Photo via Green
BP has announced plans to send cash to suffering gas stations in the US -- which is pretty revealing. It's evidence that the numerous boycotts against BP that have been orchestrated across the nation are indeed having a very distinct, very significant impact. Those boycotts and the bad PR have had a serious and immediate financial impact, and will validate such action in the eyes of many activists. But BP plans to push back.NPR reports:
Oil giant BP PLC is floating a financial lifeline to the owners, operators and suppliers of the gas stations around America that bear its name and have been struggling because of boycotts prompted by the Gulf spill.A BP rep said that it was planning to send between $50 and $70 million, with more funds directed at gas stations around the Gulf.
The head of a trade group that represents distributors of BP gasoline in the U.S. told The Associated Press on Tuesday that the company is informing outlets that they will be getting cash in their pockets, reductions in credit card fees and help with more national advertising.
This certainly doesn't help BP quell the rumors that its heading for bankruptcy, with the face of its American operations apparently collapsing, or at least in dire straits. It also shows that BP isn't counting on conditions improving anytime soon, and consider sending out cash to its own franchisers at a time when it's strapped for it. Of course, considering BP is now spending $100 million a day on cleanup operations, this really isn't much more than a drop in the bucket -- but it's certainly symbolic.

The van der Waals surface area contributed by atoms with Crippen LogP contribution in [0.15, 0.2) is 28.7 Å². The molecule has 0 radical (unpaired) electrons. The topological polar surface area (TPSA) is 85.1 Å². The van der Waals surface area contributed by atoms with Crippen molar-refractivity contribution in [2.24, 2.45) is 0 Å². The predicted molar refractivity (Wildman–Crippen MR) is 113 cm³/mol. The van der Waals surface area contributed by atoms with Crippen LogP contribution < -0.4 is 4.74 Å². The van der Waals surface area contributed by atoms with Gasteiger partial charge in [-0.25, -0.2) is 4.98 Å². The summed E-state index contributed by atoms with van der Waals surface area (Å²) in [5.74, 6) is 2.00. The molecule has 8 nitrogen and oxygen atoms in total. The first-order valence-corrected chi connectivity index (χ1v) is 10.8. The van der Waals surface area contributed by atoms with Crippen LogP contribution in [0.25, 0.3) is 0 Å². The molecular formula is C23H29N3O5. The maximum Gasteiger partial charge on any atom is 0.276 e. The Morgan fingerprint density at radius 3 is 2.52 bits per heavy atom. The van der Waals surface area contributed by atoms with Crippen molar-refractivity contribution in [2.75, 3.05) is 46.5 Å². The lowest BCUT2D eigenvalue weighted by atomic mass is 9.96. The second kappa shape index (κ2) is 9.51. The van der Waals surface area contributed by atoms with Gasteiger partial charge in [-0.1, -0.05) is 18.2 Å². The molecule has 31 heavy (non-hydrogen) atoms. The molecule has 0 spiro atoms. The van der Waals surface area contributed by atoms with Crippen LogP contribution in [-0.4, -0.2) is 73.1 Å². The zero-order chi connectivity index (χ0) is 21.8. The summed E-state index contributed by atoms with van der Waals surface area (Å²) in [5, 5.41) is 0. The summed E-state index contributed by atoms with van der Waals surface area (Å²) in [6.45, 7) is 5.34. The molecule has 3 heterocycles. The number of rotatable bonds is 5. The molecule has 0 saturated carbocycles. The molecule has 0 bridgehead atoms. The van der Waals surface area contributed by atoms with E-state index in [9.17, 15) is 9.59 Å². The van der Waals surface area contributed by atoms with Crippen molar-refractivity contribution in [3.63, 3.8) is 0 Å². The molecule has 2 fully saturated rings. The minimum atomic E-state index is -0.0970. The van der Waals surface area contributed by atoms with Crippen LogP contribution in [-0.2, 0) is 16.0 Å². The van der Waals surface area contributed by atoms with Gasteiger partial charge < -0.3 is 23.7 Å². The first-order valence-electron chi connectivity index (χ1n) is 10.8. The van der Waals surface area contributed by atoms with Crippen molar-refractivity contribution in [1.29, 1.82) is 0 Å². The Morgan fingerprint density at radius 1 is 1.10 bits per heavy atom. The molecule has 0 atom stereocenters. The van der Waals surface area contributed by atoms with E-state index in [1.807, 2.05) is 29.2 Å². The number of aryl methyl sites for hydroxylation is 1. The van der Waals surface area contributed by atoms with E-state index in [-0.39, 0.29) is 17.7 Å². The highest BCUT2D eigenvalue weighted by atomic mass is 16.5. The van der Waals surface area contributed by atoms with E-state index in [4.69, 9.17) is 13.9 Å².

It also goes a ways in countering that notion that you can't successfully boycott gas stations -- that people are going to get gas wherever and whenever they need it. That notion has now been proven to at least have limits.
It also bucks the idea that gas stations are too complicated to boycott effectively -- as the NY Times Green blog points out, fuel supplied to other gas stations may actually be supplied by BP, and BP gas stations may buy petrol elsewhere. This is why Greenpeace doesn't support a BP boycott. But both may now have to reconsider -- this boycott has undoubtedly proven effective, as BP now must cough up tens of millions of dollars just to keep its operations running. The boycott has done little towards making a statement against general oil dependence, of course -- but it has clearly and effectively punished BP.